The Quartet statement read to reporters by the United Nations Secretary-General Ban Ki-moon boils down to promising them only more of what the U.S. former president Jimmy Carter recently summed up: "In the last six years there has not been one day of good faith, substantive negotiation between Israel and the Palestinians, not one day."
"Recognizing the critical need to end the Palestinian/Israeli conflict," the Quartet pledged to support efforts to put in place a process with the goal of ending the occupation that began in 1967 and creating an independent, democratic and viable Palestinian state, living side by side in peace and security with Israel, and reaffirmed its commitment to a just, lasting, and comprehensive peace based on UN Security Council resolutions 242 and 338," the statement said.
It was a positive introductory comprehension of the end goal, which Ki-moon and his co-mediators - the High Representative for European Foreign and Security Policy Javier Solana, European Commissioner for External Relations Benita Ferrero-Waldner, Secretary of State Condoleezza Rice and her Russian and German counterparts, Sergei Lavrov and Frank-Walter Steinmeier -- immediately shot in the feet by the "road map" they adopted to reach that goal.
They failed to incorporate any reference in their statement to the UN Security Council resolution 1515, which commits them and the international community to the so-called two-state solution, although it was a non-binding resolution because it wasn't adopted according to Chapter VII of the UN Charter.
Then they evaded any time-tabled commitment to reviving the peace process. True they "welcomed" the 23 December summit of Palestinian President Mahmoud Abbas and Israeli premier Ehud Olmert and their trilateral meeting with Rice, scheduled for February 21, but the upcoming meeting according to the Quartet will be only a "dialogue" and to Rice's on record statements will be "informal." The Quartet's pledge "to give active follow-up to these meetings and to remain closely engaged" sounded hollow and meaningless.
The Quartet also "noted the continuing importance of the Arab Peace Initiative," which envisions an all-comprising and comprehensive solution for the conflict with Israel, but failed to suggest an international peace conferences, some dubs as Madrid II -- a key demand by the Arab League, the PLO and Palestinian Authority (PA). Israel has rejected both the Arab Initiative and the conference idea.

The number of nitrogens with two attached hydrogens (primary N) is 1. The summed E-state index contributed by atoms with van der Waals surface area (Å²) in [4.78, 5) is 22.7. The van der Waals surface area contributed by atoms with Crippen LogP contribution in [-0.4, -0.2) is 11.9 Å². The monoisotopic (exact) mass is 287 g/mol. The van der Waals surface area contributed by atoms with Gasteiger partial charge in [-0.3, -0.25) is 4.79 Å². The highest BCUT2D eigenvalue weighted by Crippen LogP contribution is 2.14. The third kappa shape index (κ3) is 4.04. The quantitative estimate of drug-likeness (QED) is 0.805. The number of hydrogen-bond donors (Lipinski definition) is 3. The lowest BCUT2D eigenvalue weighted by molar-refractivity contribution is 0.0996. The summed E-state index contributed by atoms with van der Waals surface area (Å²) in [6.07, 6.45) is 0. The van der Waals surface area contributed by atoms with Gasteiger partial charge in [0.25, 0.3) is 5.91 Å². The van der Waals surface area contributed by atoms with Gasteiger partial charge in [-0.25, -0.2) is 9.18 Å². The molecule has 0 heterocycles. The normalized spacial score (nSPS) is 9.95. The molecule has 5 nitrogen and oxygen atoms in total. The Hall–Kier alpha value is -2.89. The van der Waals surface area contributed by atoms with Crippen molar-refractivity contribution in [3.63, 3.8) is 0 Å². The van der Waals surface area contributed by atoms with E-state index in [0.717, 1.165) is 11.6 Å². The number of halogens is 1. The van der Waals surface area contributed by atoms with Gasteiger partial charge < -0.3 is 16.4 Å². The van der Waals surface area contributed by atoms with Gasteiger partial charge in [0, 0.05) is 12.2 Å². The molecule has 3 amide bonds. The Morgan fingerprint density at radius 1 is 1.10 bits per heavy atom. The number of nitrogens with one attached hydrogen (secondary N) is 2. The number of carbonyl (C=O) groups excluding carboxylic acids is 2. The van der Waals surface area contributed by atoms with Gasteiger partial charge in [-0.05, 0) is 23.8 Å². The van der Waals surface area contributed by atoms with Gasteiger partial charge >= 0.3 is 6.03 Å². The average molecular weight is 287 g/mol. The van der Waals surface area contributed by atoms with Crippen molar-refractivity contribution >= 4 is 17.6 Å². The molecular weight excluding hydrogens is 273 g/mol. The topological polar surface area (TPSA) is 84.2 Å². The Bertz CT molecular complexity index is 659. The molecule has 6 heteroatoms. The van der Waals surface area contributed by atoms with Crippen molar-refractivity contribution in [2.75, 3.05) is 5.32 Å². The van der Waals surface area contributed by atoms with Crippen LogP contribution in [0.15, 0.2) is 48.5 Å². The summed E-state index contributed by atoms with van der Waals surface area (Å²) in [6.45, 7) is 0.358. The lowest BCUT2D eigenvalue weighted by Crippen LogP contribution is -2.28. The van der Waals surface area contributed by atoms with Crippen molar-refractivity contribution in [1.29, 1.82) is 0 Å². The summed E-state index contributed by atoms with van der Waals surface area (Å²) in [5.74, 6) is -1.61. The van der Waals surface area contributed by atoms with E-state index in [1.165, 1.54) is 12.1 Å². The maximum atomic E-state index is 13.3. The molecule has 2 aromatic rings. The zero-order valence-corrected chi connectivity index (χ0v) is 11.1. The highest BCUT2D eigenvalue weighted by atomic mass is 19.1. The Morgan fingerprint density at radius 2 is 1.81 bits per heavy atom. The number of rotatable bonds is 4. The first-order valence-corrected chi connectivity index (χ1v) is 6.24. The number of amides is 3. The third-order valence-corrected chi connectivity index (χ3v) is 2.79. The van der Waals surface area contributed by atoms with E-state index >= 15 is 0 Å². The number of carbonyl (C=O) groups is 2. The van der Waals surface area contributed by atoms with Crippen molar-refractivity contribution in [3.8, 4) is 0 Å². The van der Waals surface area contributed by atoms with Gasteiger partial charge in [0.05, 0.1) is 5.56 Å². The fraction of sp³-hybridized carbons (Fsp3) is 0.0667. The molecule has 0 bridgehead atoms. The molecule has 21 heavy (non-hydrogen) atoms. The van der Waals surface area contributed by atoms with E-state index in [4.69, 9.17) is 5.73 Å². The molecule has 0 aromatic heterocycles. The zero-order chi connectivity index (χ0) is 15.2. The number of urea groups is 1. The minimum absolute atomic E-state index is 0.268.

The international mediators "called for continued international assistance to the Palestinian people," and "encouraged ... the development of the Palestinian economy," but, in obvious self-contradiction, did not lift the Israeli and U.S.-led siege imposed as a collective punishment on the PA and people.
Hypocritically, "the Quartet called for Palestinian unity," but fomented the Palestinian divide by urging donors to selectively "focus on preserving and building the capacity of institutions of Palestinian governance," while at the same time maintaining the diplomatic, economic and political isolation of the democratically elected Palestinian government and ignoring Russian, Qatari and British parliamentarian demands to engage the PA government shortly ahead of their meeting.
Similarly, "the Quartet expressed its deep concern at the violence among Palestinians," but failed to commit its U.S. member to refrain from fueling the violence with money, training and weapons to one side of the infighting in a declared pledge to oust an elected government or coerce it into accepting the Israeli preconditions to lift the siege.
Then the Quartet concluded with reiterating "its call for the Palestinian Authority Government to commit ... to non-violence, recognition of Israel, and acceptance of previous agreements and obligations," ignoring the fact that the PA government, regardless of whether led by Fatah or Hamas, is an institution mandated according to Oslo accords to manage the Palestinian apolitical autonomy and is only an administrative tool of the Palestine Liberation Organization (PLO), the political authority who sets the PA's terms of reference and still committed to the aforesaid "principles," a strict commitment pressuring it into the brink of civil war.
The disappointing outcome of the Quartet meeting rules out any early resumption of "formal" peace talks, leaves the Palestinian people and leadership divided on the verge of civil war under the pressures of both the occupation and siege, thus leaving the divide with only one option: Individual and collective dialogue to review the deadlocked and futile peace process as well as the yet un-delivering violent and non-violent resistance, which both have almost reached a standstill.
Palestinian pollster Khalil al-Shikaki in a surveyed analysis dated February 1 (www.pcpsr.org) concluded that President Abbas has four options to break through the Palestinian impasse: 1) to form a national unity government, 2) to organize early presidential and legislative election, 3) to fire the Hamas-led Palestinian government and form an emergency one, and 4) to resign. Al-Shikaki ruled out the last three options as counterproductive to the "Palestinian vital interests" and could lead to more infighting. However his preferable first option could not "completely end the siege and boycott in a short period."
The only breakthrough left is mutual compromises. According to al-Shikaki, Hamas' flexibility in dealing "positively" with the Quartet's three conditions to "respect" the signed accords, recognize Israel as a "fait accompli" and agree to an open-ended truce makes the first option "viable." The Fatah-led PLO has yet to reciprocate by giving priority to national consensus more than to the Israeli-drafted and Quartet-adopted three conditions. Palestinian national unity will lead in the end to break through the siege.